LAST NIGHT IN SOHO review

Updated: Nov 12

by John Larkin



Edgar Wright's new surreal genre bending thriller pulls us in right away, opening with a long take of young Eloise (Thomasin McKenzie) dancing through her bedroom to "A World Without Love" by Peter And Gordon. Immediately I was charmed by her youthful grace and her love for 60's culture. Eloise carries a light in her eye that will soon be dimmed by a slew of nasty real world encounters. She's accepted into a prestigious fashion school where she's greeted by a nightmarish bullying roommate who drives Eloise into finding another place to live. The new place is a creepy bedroom in an old home owned by an elderly woman (Dianna Rigg in her final film role). When Eloise begins to fall asleep at night she gets transported through her dreams to the swingin 60's and begins to live vicariously through a young singer named Sandy (Anya Taylor-Joy). We soon learn that the dreams are in fact real occurrences from the past and as the events grow darker Eloise becomes more and more unhinged.


There's a brief nod to Eloise's "gifts" by her Grandmother earlier in the film but the rules of what exactly her gifts entail are never made clear and only seem to be established so Eloise can see ghost like visages and experience living in the past when the film suits it. There's also a mention early on about Eloise's mother committing suicide and how Eloise is pursuing fashion not only for herself but to honor the legacy of her mother.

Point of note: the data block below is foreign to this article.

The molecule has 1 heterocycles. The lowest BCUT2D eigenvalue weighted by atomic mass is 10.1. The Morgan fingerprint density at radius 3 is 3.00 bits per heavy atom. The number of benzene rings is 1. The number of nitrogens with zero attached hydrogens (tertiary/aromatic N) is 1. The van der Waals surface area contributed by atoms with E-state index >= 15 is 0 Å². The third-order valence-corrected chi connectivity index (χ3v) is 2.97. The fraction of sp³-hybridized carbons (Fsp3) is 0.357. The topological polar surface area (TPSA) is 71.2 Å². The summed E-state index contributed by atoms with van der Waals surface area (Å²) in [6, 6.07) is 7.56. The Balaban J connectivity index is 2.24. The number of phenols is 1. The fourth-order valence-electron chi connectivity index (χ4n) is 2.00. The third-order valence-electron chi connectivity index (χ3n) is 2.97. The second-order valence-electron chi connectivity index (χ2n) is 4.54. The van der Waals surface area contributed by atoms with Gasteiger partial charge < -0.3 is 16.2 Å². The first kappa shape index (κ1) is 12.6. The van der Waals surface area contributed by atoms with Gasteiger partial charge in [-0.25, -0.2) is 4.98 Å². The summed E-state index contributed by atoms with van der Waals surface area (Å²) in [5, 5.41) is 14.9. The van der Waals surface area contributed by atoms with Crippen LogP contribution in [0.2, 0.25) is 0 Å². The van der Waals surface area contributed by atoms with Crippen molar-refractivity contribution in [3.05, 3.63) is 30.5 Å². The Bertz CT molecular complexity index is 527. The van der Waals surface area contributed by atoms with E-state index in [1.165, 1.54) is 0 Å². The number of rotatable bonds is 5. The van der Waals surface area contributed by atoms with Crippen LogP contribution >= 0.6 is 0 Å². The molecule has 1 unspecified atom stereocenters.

The film is strongest when Eloise is in Anya Taylor-Joy's shoe's, living out the moments as they turn from rapturous joy to horrific terror. Their bond in dream world is an intriguing mystery that holds us in suspense for most of the film, but Wright misses the chance to tie things up in any meaningful way, instead opting for a couple of twist shocks in the third act that don't align with the character threads that had been established with Eloise from the film's start. Her mother's suicide and her connection with her never plays a role in the any of the proceedings and we are instead given a cheap nod to it at the end that feels forced and holds no weight at all or connection to the twists. What was setup as a story about a daughter exceeding the accomplishments of a mother she never knew and coming of age against the harsh reality of life beyond the family home instead just becomes an over the top and borderline silly paranormal murder mystery.


Despite my disappointment with where the story took us, Wright pulls off enough fun stuff in the first two acts to make the film worth watching. It may ultimately be a style over substance situation but the style is a lot of fun to behold and there's a great eclectic soundtrack throughout.


JL